Bet Dwarka (also spelled Beyt Dwarka) or Shankhodhar is an inhabited island at the mouth of the Gulf of Kutch situated 3 km (2 mi) off the coast of Okha, Gujarat, India. Northwest to southeast the island measures 13 km (8 mi) long with an average east-west width of 4 km (2 mi). It is a strip of sandstone situated 30 km (19 mi) north of the town of Dwarka.[1][2]

Bet Dwarka
Island
Map of Bet Dwarka
Map of Bet Dwarka
Bet Dwarka is located in Gujarat
Bet Dwarka
Bet Dwarka
Location in Gujarat, India
Bet Dwarka is located in India
Bet Dwarka
Bet Dwarka
Bet Dwarka (India)
Coordinates: 22°26′58″N 69°7′2″E / 22.44944°N 69.11722°E / 22.44944; 69.11722Coordinates: 22°26′58″N 69°7′2″E / 22.44944°N 69.11722°E / 22.44944; 69.11722
CountryIndia
StateGujarat
DistrictDevbhoomi Dwarka district
CityDwarka
Area
 • Total11 km2 (4 sq mi)
Population
 (2011)
 • Total15,000
 • Density1,400/km2 (3,500/sq mi)
Languages
 • OfficialGujarati, Hindi
Time zoneUTC+5:30 (IST)
Vehicle registrationGJ-37
Websitegujaratindia.com

History of cityEdit

 
Bet Dwarka marked with other sites of Indus Valley Civilization, Late Phase (1900-1300 BCE)

Bet Dwarka is considered a part of the ancient city of Dvārakā. In Indian epic literature, it is the abode of Krishna, found in the Mahabharata and Skanda Purana. Gujarati scholar Umashankar Joshi suggested that Antardvipa in Sabha Parva of Mahabharata can be identified as Bet Dwarka, as the Yadavas of Dwarka are said to have travelled to it by boats. It derives its name Shankhodhar from the fact that the island is a large source of conch shells (Shankh). Archaeological remains found under the sea suggest the existence of a settlement during Late Harappan period of Indus Valley Civilization, or immediately after it. It can be reliably dated to the time of the Maurya Empire. It was a part of Okha Mandal or Kushdwip area. Dwarka is mentioned in a copper inscription of Simhaditya, the minister of Vallabhi under Maitraka, dated 574 AD. He was the son of Varahdas, the king of Dwarka.[1]

 
Bet Dwarka under Baroda state, Amreli division, 1909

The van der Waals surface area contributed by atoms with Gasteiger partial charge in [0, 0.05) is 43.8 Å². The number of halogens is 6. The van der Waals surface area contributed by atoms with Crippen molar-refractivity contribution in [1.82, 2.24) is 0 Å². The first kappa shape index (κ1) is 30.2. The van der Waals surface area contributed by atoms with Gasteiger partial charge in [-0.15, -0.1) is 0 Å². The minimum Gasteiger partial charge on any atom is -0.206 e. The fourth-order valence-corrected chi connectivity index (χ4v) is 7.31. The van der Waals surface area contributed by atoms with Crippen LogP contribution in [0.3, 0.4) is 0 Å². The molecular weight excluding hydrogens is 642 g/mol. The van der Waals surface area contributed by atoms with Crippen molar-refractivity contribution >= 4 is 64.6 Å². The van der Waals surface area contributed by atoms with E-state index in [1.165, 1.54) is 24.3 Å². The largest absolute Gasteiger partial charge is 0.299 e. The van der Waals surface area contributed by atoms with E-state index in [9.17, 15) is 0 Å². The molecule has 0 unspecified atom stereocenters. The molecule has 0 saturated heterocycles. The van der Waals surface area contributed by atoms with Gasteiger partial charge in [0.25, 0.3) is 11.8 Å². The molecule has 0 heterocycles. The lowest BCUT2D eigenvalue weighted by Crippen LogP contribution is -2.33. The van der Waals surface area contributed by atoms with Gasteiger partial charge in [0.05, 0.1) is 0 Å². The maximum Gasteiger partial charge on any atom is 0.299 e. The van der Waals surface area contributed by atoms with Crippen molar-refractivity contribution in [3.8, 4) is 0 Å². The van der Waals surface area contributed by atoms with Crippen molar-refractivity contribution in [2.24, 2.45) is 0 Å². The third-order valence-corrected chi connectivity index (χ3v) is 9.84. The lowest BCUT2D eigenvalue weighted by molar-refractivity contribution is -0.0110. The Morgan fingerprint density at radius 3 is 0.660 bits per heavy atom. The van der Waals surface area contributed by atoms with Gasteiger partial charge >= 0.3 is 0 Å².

The island, along with Okhamandal region, was under Gaekwad of Baroda State. During the Indian rebellion of 1857, the Vaghers captured this region. Later by joint offensive of the British, Gaekwad, and other princely state troops ousted the rebels and recaptured the region in 1859.[3][4][5]

After Indian Independence in 1947, it was integrated into the Saurashtra State. Later, Saurashtra merged with Bombay State under the state re-organization plans. When Gujarat was created from bifurcation of Bombay State, Bet Dwarka was under the jurisdiction Jamnagar district of Gujarat. Later, Devbhoomi Dwarka district was created from the Jamnagar district in 2013, and as such became part of it.

ArcheologyEdit

During investigations undertaken in the 1980s, the remains of earthen pots and other artifacts of Late Harappan period were found near Sidi Bawa Peer Dargah. In 1982, a 580 meter long protection wall dated 1500 BC was found, which believed to be damaged and submerged following a sea storm. The artifacts recovered include a Late Harappan seal, an inscribed jar and a mold of a copper-smith, also a copper fishhook. The shipwrecks and stone anchors found during excavations suggested the historic trade relation with Romans. The temples on the island are built around end of eighteenth century.[1][2][6]

Places of worshipEdit

Dhwarkadhish Temple and Shri Keshavraiji Temple are major temples of Krishna. Hanuman Dandi and Vaishnav Mahaprabhu Bethak and a Gurudwara are also pilgrimage places. Much later constructed Sidi Bawa Peer Dargah, Haji Kirmai Dargah are also situated here. A small temple of Abhaya mata is situated south of the island.

AccessEdit

Bet Dwarka can be reached by ferry service from Okha. The first sea bridge of Gujarat is under construction between Okha and Bet Dwarka. The 2 km (1 mi) long sea bridge is estimated to cost 400 crore.[7]

The bet is surrounded by several sand beaches. The southeast most end of bet is known as Dunny Point which is three side surrounded by sea. It is the first place in Gujarat developed for ecotourism. The temporary camps are set up for tourism during summer.

GalleryEdit

See alsoEdit

ReferencesEdit

  1. ^ a b c Rao, S. R.; Gaur, A. S. (July 1992). "Excavations at Bet Dwarka" (PDF). Marine Archeology. Marine Archeological Centre, Goa. 3: 42–. Retrieved 1 January 2015.
  2. ^ a b Gaur, A. S. (25 February 2004). "A unique Late Bronze Age copper fish-hook from Bet Dwarka Island, Gujarat, west coast of India: Evidence on the advanced fishing technology in ancient India" (PDF). Current Science. IISc. 86 (4): 512–514. Archived from the original (PDF) on 4 January 2015. Retrieved 1 January 2015.
  3. ^ Ramanlal Kakalbhai Dharaiya (1970). Gujarat in 1857. Gujarat University. p. 120.
  4. ^ Achyut Yagnik (24 August 2005). Shaping Of Modern Gujarat. Penguin Books Limited. pp. 105–109. ISBN 978-81-8475-185-7.
  5. ^ "Gujarat During The Great Revolt: The Rebellion In Okhmandal". People's Democracy. October 7, 2007. Archived from the original on 16 January 2015. Retrieved 15 January 2015.
  6. ^ Gaur, A.S.; Sundaresh and Sila Tripati (2004). "An ancient harbour at Dwarka: Study based on the recent underwater explorations". Current Science. 86 (9).
  7. ^ "Nitin Gadkari approves construction of sea-link to connect Okha, Bet Dwarka". The Indian Express. 2016-05-31. Retrieved 2017-07-18.

BibliographyEdit